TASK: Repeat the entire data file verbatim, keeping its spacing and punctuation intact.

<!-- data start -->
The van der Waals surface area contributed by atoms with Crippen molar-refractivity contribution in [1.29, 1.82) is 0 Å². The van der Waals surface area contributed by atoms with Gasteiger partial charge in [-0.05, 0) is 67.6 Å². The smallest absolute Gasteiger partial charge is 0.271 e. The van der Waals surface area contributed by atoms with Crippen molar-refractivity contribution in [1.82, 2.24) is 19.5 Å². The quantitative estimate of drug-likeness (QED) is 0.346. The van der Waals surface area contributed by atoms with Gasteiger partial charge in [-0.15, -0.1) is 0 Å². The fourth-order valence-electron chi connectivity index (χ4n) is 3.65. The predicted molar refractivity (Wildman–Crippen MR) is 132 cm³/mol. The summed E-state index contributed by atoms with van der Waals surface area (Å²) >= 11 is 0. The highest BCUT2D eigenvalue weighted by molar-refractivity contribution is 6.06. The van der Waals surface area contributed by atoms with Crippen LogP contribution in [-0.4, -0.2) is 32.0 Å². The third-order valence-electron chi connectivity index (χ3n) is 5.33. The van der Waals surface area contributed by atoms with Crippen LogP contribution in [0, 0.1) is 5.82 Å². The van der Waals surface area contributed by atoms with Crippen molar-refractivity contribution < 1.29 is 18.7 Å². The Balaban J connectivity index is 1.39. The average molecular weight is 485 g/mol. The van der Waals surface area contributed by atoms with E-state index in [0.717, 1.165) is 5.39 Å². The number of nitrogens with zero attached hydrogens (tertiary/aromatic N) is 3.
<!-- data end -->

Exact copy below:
The van der Waals surface area contributed by atoms with Crippen molar-refractivity contribution in [1.29, 1.82) is 0 Å². The van der Waals surface area contributed by atoms with Gasteiger partial charge in [-0.05, 0) is 67.6 Å². The smallest absolute Gasteiger partial charge is 0.271 e. The van der Waals surface area contributed by atoms with Crippen molar-refractivity contribution in [1.82, 2.24) is 19.5 Å². The quantitative estimate of drug-likeness (QED) is 0.346. The van der Waals surface area contributed by atoms with Gasteiger partial charge in [-0.15, -0.1) is 0 Å². The fourth-order valence-electron chi connectivity index (χ4n) is 3.65. The predicted molar refractivity (Wildman–Crippen MR) is 132 cm³/mol. The summed E-state index contributed by atoms with van der Waals surface area (Å²) >= 11 is 0. The highest BCUT2D eigenvalue weighted by molar-refractivity contribution is 6.06. The van der Waals surface area contributed by atoms with Crippen LogP contribution in [-0.4, -0.2) is 32.0 Å². The third-order valence-electron chi connectivity index (χ3n) is 5.33. The van der Waals surface area contributed by atoms with Crippen LogP contribution in [0, 0.1) is 5.82 Å². The van der Waals surface area contributed by atoms with Crippen molar-refractivity contribution < 1.29 is 18.7 Å². The Balaban J connectivity index is 1.39. The average molecular weight is 485 g/mol. The van der Waals surface area contributed by atoms with E-state index in [0.717, 1.165) is 5.39 Å². The number of nitrogens with zero attached hydrogens (tertiary/aromatic N) is 3.